Carl Icahn wants to be clear about his seemingly bearish stock market comments yesterday.
The famed activist investor was speaking at the Reuters Global Investment Outlook Summit Monday when he made remarks that halted markets' gains.
"I am very cautious on equities today," Icahn said. "This market could easily have a big drop." His reasoning is that earnings at many companies have been juiced more by low borrowing costs than by strong management.
The billionaire investor's comments spurred Monday's abrupt equities reversal. Having spent the bulk of the trading session in positive territory, with the Dow briefly breaching the 16,000 mark, major indexes shed most of their gains after Icahn's remarks were made public.
With the day's economic calendar all but empty, volume light, and little headline-making news, Icahn's statements were enough to rattle investor sentiment.
Turns out, though, Icahn was surprised he moved markets with those words. To clarify his comments, Icahn posted the following on his website Shareholders' Square Table:
"Reuters was completely accurate that I am concerned about the level of the market. But I also made it clear on the conference call (and I believe as Reuters reported it), that it is almost impossible to predict what a market will do in the short term. There are too many variables."
Often when investors are worried about the markets, Icahn continued, "we hedge to some extent and this is one of those times."
Since Jan. 1, 2009, his firm's investment funds returned roughly 27% annually, he said. If they had not hedged, he added, returns would have been greater.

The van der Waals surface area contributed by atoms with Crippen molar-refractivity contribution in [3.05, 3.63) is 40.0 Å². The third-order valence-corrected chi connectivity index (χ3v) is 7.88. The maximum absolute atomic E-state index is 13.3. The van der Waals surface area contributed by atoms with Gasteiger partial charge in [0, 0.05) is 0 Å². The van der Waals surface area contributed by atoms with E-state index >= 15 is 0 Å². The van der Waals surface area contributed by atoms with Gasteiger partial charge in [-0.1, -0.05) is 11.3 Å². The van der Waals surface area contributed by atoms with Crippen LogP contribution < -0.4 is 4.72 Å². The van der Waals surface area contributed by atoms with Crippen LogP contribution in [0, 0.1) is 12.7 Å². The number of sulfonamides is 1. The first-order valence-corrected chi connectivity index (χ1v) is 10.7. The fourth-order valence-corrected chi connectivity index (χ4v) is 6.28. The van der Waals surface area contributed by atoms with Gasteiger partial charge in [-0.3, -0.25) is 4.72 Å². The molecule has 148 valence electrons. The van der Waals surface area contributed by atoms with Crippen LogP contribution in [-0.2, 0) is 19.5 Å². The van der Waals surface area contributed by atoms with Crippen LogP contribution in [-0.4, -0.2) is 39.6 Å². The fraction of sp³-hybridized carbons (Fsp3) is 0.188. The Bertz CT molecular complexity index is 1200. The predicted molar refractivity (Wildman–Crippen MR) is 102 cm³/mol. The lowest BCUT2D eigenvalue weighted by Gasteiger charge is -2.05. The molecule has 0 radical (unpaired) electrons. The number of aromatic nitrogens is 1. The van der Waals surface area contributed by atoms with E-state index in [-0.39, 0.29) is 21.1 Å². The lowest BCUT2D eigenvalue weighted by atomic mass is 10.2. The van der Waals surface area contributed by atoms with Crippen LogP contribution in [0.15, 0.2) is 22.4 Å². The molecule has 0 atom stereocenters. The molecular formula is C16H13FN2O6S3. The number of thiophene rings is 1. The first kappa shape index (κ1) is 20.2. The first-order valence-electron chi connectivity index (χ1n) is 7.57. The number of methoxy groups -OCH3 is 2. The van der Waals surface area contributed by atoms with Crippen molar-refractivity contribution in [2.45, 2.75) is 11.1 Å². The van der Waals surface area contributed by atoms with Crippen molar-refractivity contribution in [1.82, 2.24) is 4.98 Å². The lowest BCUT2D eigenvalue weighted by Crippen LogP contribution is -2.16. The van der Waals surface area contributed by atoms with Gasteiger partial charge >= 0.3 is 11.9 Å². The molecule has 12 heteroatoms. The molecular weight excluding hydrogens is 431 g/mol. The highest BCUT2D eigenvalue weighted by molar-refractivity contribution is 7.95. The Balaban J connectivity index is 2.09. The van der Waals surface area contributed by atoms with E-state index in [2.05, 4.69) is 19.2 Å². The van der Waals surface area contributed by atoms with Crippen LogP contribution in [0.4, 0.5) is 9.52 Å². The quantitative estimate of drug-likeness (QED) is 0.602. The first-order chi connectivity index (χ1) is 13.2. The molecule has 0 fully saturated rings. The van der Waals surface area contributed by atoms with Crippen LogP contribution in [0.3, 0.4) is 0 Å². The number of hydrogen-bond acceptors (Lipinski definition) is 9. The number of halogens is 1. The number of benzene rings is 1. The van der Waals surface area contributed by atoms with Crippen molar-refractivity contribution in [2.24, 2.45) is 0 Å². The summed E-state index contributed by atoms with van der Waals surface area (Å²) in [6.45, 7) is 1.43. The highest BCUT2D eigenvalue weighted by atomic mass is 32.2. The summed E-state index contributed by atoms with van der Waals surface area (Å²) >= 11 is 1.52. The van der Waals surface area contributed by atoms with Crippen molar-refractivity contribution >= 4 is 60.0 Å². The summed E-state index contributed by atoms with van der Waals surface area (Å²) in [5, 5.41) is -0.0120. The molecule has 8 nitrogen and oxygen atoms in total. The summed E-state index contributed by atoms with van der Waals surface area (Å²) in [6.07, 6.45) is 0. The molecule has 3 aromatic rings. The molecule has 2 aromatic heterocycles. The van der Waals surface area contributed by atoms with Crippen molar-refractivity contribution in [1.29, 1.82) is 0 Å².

"As I have often said, picking short-term moves in the market is like predicting how many sevens the 'hot' dice player will continue to roll," Icahn wrote.
Stocks Still Attractive
While investors should be cautious, as Icahn explained, leaving the markets altogether is a sure way not to make money…
Markets have been on a roll this year and it looks like there's more to come. The Dow is up 21.81% year to date, the S&P 500 is higher by 26.08%, the Nasdaq is ahead by 32%, and the IPO market is the strongest in five years.
However, the far-reaching gains have stoked talks of a bubble similar to the dot-com bubble in 2000 and the financial asset bubble in 2007.
To be sure, this bull market is "the most unloved bull market in history," says Money Morning Chief Investment Strategist Keith Fitz-Gerald. The present bull run has continued for 57 months, 14 months longer than the average bull market rally since 1953.
On Monday, Fitz-Gerald told FOX Business News you have to be a "reluctant bull." Noting the recent frenzy behind social media stocks, Fitz-Gerald says we are indeed looking at a tech bubble.
But he added, "you can't be out of this market or you'll be left far behind."
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